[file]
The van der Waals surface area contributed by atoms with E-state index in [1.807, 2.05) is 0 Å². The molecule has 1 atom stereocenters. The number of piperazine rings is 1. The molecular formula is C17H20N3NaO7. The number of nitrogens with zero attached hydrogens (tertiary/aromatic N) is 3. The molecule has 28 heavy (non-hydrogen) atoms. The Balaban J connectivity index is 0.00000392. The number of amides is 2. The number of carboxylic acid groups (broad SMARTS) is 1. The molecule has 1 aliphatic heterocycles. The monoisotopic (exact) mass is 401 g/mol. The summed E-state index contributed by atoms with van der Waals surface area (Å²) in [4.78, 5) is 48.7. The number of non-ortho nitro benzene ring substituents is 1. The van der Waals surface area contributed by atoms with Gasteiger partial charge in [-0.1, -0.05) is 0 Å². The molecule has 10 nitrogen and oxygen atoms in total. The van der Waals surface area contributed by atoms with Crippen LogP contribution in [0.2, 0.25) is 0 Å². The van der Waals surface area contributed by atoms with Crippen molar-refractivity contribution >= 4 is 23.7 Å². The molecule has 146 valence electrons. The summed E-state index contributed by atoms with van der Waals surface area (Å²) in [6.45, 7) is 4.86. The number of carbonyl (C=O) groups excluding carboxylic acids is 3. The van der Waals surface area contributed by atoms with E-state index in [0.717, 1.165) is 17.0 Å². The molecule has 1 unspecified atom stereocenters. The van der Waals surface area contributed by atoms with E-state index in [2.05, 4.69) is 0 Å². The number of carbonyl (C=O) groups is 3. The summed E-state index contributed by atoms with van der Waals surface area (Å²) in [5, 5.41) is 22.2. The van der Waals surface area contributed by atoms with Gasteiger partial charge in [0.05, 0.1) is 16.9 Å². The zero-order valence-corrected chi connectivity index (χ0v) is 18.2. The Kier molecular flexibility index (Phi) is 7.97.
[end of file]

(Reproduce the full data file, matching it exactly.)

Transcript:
The van der Waals surface area contributed by atoms with E-state index in [1.807, 2.05) is 0 Å². The molecule has 1 atom stereocenters. The number of piperazine rings is 1. The molecular formula is C17H20N3NaO7. The number of nitrogens with zero attached hydrogens (tertiary/aromatic N) is 3. The molecule has 28 heavy (non-hydrogen) atoms. The Balaban J connectivity index is 0.00000392. The number of amides is 2. The number of carboxylic acid groups (broad SMARTS) is 1. The molecule has 1 aliphatic heterocycles. The monoisotopic (exact) mass is 401 g/mol. The summed E-state index contributed by atoms with van der Waals surface area (Å²) in [4.78, 5) is 48.7. The number of non-ortho nitro benzene ring substituents is 1. The van der Waals surface area contributed by atoms with Gasteiger partial charge in [-0.1, -0.05) is 0 Å². The molecule has 10 nitrogen and oxygen atoms in total. The van der Waals surface area contributed by atoms with Crippen LogP contribution in [0.2, 0.25) is 0 Å². The van der Waals surface area contributed by atoms with Crippen molar-refractivity contribution >= 4 is 23.7 Å². The molecule has 146 valence electrons. The summed E-state index contributed by atoms with van der Waals surface area (Å²) in [6.45, 7) is 4.86. The number of carbonyl (C=O) groups excluding carboxylic acids is 3. The van der Waals surface area contributed by atoms with E-state index in [0.717, 1.165) is 17.0 Å². The molecule has 1 unspecified atom stereocenters. The van der Waals surface area contributed by atoms with E-state index in [2.05, 4.69) is 0 Å². The number of carbonyl (C=O) groups is 3. The summed E-state index contributed by atoms with van der Waals surface area (Å²) in [5, 5.41) is 22.2. The van der Waals surface area contributed by atoms with Gasteiger partial charge in [0.05, 0.1) is 16.9 Å². The zero-order valence-corrected chi connectivity index (χ0v) is 18.2. The Kier molecular flexibility index (Phi) is 7.97.